My favourite day of the walk – one of those great days in the Lakes that makes you want to keep going back. In this case an invigorating ridge walk via Dollywagon Pike and Nethermost Pike to Helvellyn, with tremendous views in all directions, made for a most enjoyable hike.
The weather was great again – a lot of cloud but the cloud base was well above the tops. There was also plenty of sun although the wind was blowing a gale up on the ridge which made it quite cool.
The route starts just up from Grasmere, leaving the A591 not long after passing the pub at Mill Bridge to commence yet another slow and steady climb, this time via Tongue Gill to the attractive Grisedale Tarn. At this point the low-level route starts to descend and generally follows Grisedale Beck into Patterdale, but if you are feeling energetic and have some time, there are some great alternatives.
One alternative is to climb steeply to Fairfield and then descend via St Sunday Crag but as mentioned I chose to visit Helvellyn, requiring a steep but relatively short climb up to Dollywagon Pike and then a walk along the ridge where it was pretty busy as usual. I had lunch protected from the wind by a small shelter (not shown on my OL map) just down from Helvellyn – a quick check of the shelter near the summit of Helvellyn through my telephoto lens showed that it was standing room only, which tends to defeat the object when the wind’s blowing.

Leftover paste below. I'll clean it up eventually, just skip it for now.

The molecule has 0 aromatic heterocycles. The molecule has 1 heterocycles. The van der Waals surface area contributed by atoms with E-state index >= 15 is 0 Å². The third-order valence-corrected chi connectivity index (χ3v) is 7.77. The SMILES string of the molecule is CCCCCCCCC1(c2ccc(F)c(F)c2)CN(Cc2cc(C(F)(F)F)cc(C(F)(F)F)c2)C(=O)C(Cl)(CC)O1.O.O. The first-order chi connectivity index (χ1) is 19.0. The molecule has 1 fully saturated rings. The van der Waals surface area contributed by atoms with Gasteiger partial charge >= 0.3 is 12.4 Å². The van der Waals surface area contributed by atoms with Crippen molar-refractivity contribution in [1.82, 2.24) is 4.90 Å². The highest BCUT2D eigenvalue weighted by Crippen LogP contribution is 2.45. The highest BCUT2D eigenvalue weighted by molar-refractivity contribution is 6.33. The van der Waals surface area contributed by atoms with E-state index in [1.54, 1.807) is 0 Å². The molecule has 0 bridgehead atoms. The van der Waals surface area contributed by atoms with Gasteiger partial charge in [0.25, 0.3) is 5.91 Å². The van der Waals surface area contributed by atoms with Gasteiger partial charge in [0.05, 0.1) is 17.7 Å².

After attaining the summit – visiting both the cairn at the highest point (950m) and the official OS trig point to the north-east at 949m, I made a quick visit to Helvellyn Lower Man, then returned and descended via Swirral Edge. I thought about going via Striding Edge, but there was a bit of a traffic jam at the last section where you need to climb down (if you are ascending Helvellyn) from the ridge line – it’s quite steep and people were taking it slowly. I’d done it before anyway, so decided an earlier beer would be preferable.
From Swirral Edge I took the path via Red Tarn to Hole-in-the-Wall and then descended into Patterdale for a beer at the White Lion, before taking up accomodations at Oldwater view Guesthouse. We stayed in the ‘Place Fell’ room – apparently Wainwright’s favourite when he stayed there (called Ullswater View in those days). The proprietor explained that BBC were making a c2c film to follow up on their Wainwright series with Julia Bradbury and that they would be filming there in September. On the wall was a copy of a guestbook page from 1942 with Wainwright’s neat and distinctive signature at the bottom.
A nice meal at the White Lion (which was packed with people, at least a third of which were c2c’ers I recognised) capped off a fantastic day.
(Total distance approx. 8.5 miles – official route)